INFPs can often feel as if they’re overlooked and misunderstood. Literally fading out of sight with an invisibility superpower would let them turn something that may feel like an annoying feature of their personality into an asset. Like many introverts, INFPs aren’t all that interested in being in the limelight. Being able to help people without drawing too much attention to themselves or having to face supervillains head-on seems like a very INFP way to superhero.

ENTJ – Telekinesis

ENTJs are often efficient, innovative, and forward thinking types who like to control the world around them. They’re also good at holding several different ideas and perspectives at once, and juggling a wide array of responsibilities. The ability to move objects with their minds might not be a direct extension of a personality trait but I suspect ENTJs would find telekinesis very useful.

INTJ – Future Predicting

Like INFJs, INTJs are really good at picking up on patterns. They’re usually more focused on patterns that have to do with facts and data rather than people, though, and that makes them good at planning for the future. A superpowered version of this talent could give them the ability to actually predict the future with an impressive degree of accuracy.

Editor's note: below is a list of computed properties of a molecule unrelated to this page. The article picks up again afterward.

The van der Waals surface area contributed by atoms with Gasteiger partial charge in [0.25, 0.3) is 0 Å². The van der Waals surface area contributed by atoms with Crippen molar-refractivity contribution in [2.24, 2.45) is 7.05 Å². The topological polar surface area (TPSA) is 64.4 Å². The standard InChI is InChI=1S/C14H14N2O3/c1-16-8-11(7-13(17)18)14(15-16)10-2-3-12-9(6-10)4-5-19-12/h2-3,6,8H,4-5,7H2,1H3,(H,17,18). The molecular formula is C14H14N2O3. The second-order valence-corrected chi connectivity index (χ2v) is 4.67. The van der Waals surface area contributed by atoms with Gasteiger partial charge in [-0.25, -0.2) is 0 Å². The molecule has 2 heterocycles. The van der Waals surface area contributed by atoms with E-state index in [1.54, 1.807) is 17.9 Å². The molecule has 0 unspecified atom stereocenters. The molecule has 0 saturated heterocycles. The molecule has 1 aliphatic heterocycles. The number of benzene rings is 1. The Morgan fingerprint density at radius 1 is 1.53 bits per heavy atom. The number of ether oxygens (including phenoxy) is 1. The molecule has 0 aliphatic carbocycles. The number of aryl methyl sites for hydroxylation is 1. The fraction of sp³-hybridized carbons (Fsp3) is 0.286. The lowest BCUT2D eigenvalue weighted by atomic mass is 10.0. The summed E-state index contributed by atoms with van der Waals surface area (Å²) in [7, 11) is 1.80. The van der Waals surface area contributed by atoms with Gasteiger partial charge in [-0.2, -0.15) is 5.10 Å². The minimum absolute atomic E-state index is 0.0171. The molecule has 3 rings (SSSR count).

ENTP – Reality Warping

ENTPs are often the sorts of people who come up with new, innovative ideas that change the way the world works. For a superpower, I think this talent could expand into the ability to warp and shape reality itself. It also seems a good fit for the charming side that many ENTPs have, which can persuade you to see things they way they want you to.

INTP – Teleportation

INTPs aren’t a type that likes to waste time (at least by their own definition of wasted time). They often prefer to spend their time thinking rather than doing, and when they do choose to act they don’t enjoy delays like the necessity to travel getting in the way. Teleportation gives them an instant ability to jump wherever they need to be, accelerating their ability to put innovative ideas into action and also ensuring they’re never stuck in a situation they don’t want to be.

ESFJ – Healing

ESFJs are often kind, gentle people who are deeply invested in helping others. Many go into helping professions or spend a good amount of their time helping the people around them find comfort and healing. Though I’m sure it wouldn’t be the first-pick superpower for every ESFJ, I can’t think of an ESFJ who wouldn’t want the ability to touch people and make them well.